After House of X/Powers of X, Xavier’s appearance and the extent of his authority were tempered a bit. But he still almost never takes off Cerebro and retains his role as father- or god-figure. Only with the recent Inferno series has Xavier lost a fair amount of his unquestioned authority, with certain secrets and manipulations coming to light, followed by the increasing political power of other Krakoan mutants. Xavier losing his absolute power on Krakoa might just be a good thing.
2. Unquestioned devotion enforced through manipulation
Again, the main goal of the cult-leader is maintaining absolute control over his followers. He normally achieves this through manipulation, most often emotional and psychological. A cult member must be completely devoted to the cult and is prohibited from leaving the fold.
This might be the one element of a cult that hasn’t appeared too strongly on Krakoa. Not much manipulation is needed to convince someone to live in paradise. And I can’t think of any mutants being forced to stay on Krakoa against their wishes.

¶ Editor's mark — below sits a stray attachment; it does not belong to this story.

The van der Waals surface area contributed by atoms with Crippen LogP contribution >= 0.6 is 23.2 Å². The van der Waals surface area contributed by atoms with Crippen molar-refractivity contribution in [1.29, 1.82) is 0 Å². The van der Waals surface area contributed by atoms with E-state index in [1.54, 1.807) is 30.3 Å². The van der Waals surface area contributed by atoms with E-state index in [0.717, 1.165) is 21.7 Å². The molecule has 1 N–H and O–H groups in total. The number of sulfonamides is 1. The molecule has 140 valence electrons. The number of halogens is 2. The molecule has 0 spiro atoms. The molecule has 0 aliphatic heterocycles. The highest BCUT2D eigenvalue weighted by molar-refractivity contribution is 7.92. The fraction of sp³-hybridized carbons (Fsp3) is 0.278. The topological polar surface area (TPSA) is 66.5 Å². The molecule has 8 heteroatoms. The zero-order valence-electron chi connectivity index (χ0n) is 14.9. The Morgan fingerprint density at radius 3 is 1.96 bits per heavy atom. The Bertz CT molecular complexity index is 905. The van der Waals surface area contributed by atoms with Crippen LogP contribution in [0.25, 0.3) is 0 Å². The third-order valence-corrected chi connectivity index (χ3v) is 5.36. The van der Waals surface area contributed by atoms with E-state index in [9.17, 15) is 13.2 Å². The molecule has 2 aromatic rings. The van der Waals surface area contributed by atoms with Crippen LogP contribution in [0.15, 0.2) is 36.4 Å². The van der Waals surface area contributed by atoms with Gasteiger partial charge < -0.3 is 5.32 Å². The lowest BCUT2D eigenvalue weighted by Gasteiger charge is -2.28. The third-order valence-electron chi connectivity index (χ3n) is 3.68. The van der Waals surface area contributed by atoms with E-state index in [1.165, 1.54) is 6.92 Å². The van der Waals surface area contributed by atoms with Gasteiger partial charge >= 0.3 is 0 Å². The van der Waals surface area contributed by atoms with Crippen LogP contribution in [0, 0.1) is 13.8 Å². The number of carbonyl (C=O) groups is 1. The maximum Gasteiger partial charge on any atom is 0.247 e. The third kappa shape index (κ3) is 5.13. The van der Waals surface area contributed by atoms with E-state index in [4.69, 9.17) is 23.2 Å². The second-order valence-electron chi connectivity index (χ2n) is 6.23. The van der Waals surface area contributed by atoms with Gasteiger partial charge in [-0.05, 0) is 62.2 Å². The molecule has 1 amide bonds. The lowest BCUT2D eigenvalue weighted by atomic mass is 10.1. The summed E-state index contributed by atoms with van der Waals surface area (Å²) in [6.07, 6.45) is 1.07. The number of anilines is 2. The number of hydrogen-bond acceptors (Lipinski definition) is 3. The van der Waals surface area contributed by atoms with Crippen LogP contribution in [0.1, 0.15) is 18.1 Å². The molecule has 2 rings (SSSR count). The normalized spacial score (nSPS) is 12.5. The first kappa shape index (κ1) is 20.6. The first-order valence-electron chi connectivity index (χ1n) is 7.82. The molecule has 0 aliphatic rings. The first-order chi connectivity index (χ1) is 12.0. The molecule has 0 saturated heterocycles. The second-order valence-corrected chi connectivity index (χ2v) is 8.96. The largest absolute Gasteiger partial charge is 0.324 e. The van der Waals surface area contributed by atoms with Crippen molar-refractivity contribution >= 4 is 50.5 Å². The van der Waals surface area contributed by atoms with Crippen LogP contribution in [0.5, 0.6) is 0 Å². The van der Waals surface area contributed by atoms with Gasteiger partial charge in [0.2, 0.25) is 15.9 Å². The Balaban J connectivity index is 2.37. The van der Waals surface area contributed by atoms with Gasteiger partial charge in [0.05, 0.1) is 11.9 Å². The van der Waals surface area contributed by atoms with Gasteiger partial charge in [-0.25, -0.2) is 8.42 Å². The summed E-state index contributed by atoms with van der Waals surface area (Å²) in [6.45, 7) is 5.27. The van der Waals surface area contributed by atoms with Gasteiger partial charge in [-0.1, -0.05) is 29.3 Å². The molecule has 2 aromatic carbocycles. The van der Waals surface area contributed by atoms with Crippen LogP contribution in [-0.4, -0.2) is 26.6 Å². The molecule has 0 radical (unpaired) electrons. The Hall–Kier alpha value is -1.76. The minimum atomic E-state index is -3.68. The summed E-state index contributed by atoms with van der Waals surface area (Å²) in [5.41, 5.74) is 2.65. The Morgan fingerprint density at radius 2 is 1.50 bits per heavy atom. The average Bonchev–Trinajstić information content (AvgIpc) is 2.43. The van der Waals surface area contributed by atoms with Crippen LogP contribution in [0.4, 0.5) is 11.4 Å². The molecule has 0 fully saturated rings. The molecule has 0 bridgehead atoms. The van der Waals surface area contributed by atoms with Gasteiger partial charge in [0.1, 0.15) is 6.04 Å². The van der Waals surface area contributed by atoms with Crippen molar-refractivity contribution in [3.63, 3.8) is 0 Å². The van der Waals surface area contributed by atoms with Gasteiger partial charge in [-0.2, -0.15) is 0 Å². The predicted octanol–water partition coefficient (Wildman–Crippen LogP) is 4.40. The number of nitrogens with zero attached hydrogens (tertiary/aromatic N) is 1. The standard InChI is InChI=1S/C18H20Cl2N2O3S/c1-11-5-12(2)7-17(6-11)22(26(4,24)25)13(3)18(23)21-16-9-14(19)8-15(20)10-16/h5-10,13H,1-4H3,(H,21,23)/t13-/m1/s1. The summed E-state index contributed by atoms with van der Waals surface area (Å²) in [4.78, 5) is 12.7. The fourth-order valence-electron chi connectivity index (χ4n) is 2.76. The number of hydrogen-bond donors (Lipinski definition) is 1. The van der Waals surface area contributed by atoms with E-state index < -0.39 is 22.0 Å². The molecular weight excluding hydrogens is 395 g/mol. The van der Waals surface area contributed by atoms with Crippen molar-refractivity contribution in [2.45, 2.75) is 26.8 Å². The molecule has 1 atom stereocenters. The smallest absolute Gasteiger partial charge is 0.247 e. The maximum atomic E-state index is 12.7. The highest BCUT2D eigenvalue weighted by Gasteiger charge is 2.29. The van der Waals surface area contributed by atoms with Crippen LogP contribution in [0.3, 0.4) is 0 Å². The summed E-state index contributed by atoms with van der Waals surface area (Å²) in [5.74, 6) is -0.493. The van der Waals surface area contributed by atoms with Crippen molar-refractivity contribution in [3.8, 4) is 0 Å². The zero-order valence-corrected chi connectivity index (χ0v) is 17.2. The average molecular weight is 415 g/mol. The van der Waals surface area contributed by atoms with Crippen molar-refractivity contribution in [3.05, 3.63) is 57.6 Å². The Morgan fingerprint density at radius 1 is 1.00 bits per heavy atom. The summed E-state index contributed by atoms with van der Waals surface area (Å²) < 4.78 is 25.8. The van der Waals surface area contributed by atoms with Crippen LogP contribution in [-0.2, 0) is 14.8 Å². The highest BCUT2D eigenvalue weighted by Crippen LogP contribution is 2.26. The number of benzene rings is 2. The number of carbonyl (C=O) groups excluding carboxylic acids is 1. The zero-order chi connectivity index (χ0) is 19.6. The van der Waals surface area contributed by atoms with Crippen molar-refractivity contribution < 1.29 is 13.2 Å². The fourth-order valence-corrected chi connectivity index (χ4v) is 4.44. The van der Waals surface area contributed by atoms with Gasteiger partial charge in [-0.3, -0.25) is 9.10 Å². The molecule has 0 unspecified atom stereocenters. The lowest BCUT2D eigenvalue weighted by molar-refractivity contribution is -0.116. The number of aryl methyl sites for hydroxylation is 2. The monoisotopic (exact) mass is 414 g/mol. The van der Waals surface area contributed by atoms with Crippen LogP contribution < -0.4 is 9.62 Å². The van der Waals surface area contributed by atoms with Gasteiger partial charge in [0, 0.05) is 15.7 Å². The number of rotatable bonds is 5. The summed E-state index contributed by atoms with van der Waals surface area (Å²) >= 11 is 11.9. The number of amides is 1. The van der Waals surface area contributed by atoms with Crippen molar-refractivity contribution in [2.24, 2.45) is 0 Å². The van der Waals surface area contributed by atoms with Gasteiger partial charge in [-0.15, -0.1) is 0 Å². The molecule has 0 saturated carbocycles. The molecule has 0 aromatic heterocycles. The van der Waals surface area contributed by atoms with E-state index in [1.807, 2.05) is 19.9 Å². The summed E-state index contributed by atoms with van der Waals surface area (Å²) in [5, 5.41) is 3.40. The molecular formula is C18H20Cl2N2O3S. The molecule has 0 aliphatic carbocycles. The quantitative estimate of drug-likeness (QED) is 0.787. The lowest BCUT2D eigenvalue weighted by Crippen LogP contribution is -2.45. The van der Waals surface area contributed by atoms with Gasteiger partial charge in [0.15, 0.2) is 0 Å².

At most, I see examples of normally strong-willed and independent characters who seem a little too passionately devoted to the goals of mutantdom (i.e. Xavier’s goals). Storm comes to mind, especially when she leads the very religious celebration of the X-Men’s resurrection in House of X #5, or how she talks about the mutant struggle against humanity in Hickman’s X-Men #1.
Also, I found Xavier’s practice of referring to all mutants as his sons and daughters a bit unsettling. Especially in House of X #3, Xavier uses the bond of family to emotionally manipulate Cyclops (an orphan) into the decision to lead the X-Men’s suicide mission against Orchis. Religious cults often use this kind of emotional manipulation as a means of control.
Once again, after House of X/Powers of X, scenes of obvious emotional or psychological manipulation used to directly control a mutant’s devotion to Krakoa disappear almost completely. But Xavier, Magneto, and Moira have continued to manipulate events occurring from behind the scenes, using lots of deception, which we’ll see shortly.
3. Exclusivism and isolationism
Cults generally screen very closely who exactly is allowed to join, what beliefs they hold, what they look like and how they act. They then isolate them from all others who do not share their views or practices. This strict controlling of who’s in and who’s not reinforces an “Us vs. Them” mentality, in order to fortify the devotion of the followers.